|کد مقاله||کد نشریه||سال انتشار||مقاله انگلیسی||ترجمه فارسی||نسخه تمام متن|
|92890||160101||2016||10 صفحه PDF||سفارش دهید||دانلود کنید|
• Forest transition is not occurring in the Dry Chaco Ecoregion, net deforestation prevails.
• High-input agriculture drives migration of low income population towards city outskirts.
• Expansion of intensive agriculture does not occur in the most productive lands.
• Deforestation of large tracts of land may cause desertification and worsen people’s life quality.
• The Forest Transition Theory as applied in the study area may be counterproductive.
Forest transition is the change from net deforestation to net reforestation. According to the Forest Transition Theory (FTT) in its original form, reforestation is triggered by the last stage of socio-economic development, when the rural population migrates to urban areas, and forest cover expands naturally on abandoned agricultural fields. The assumptions underlying the FTT have been changed to extrapolate it to the Argentinean Great Chaco (AGC). It is suggested that Indigenous people and low income peasants, who use land inefficiently, should migrate to the urban areas in search of a better life quality. Thus, the abandoned lands could be used for conservation, while the most suitable soils could be destined for food production. However, the subtropical forests in the AGC are highly vulnerable to desertification, as a consequence of rainfall irregularity and high summer evaporation rates. The probability exists that forest recovery does not occur in time scales relevant for conservation. Drawing on research data and bibliography, we tested the validity of the three main assumptions suggested for the Forest Transition Theory as applied to the AGC. Results show that original inhabitants have sustainable land use strategies; rural outmigration is driven by high-input agriculture, which pushes people toward the city skirts; and expansion of intensive agriculture is independent of soils production capacity. We discuss the social and environmental consequences of the proposed assumptions.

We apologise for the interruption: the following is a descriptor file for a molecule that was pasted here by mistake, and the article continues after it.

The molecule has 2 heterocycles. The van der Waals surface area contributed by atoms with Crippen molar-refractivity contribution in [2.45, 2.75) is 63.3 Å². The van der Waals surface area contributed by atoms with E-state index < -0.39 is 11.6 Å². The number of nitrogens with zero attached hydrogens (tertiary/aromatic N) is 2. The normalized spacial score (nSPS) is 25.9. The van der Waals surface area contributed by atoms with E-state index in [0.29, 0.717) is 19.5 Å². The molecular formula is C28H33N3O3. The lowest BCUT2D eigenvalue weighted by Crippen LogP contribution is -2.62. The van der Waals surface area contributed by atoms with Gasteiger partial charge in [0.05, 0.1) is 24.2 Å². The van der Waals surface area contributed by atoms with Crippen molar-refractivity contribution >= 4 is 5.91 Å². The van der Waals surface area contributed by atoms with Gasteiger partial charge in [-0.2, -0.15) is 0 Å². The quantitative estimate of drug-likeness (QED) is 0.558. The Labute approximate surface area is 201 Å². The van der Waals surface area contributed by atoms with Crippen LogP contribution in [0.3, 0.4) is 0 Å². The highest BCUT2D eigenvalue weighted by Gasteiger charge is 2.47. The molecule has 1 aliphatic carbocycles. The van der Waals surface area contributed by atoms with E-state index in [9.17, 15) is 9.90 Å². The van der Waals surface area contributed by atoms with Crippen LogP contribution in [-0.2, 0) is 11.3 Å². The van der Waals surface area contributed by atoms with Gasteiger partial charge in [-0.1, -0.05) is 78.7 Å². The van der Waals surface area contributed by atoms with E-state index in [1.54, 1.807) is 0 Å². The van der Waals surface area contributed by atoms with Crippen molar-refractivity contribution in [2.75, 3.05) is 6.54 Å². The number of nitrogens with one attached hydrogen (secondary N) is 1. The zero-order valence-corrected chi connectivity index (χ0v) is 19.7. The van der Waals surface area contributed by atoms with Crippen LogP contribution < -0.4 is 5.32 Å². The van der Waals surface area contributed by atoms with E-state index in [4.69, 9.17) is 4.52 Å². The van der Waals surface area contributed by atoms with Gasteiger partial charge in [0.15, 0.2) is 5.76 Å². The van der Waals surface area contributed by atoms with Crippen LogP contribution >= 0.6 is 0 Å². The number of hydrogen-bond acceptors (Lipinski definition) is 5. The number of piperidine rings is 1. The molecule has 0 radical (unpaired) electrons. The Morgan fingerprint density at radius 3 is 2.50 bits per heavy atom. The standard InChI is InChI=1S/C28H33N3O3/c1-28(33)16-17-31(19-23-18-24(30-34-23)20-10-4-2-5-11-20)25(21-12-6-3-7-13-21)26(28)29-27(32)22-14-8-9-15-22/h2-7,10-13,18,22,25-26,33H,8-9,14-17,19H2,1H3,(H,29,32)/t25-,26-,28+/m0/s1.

Journal: Land Use Policy - Volume 51, February 2016, Pages 8–17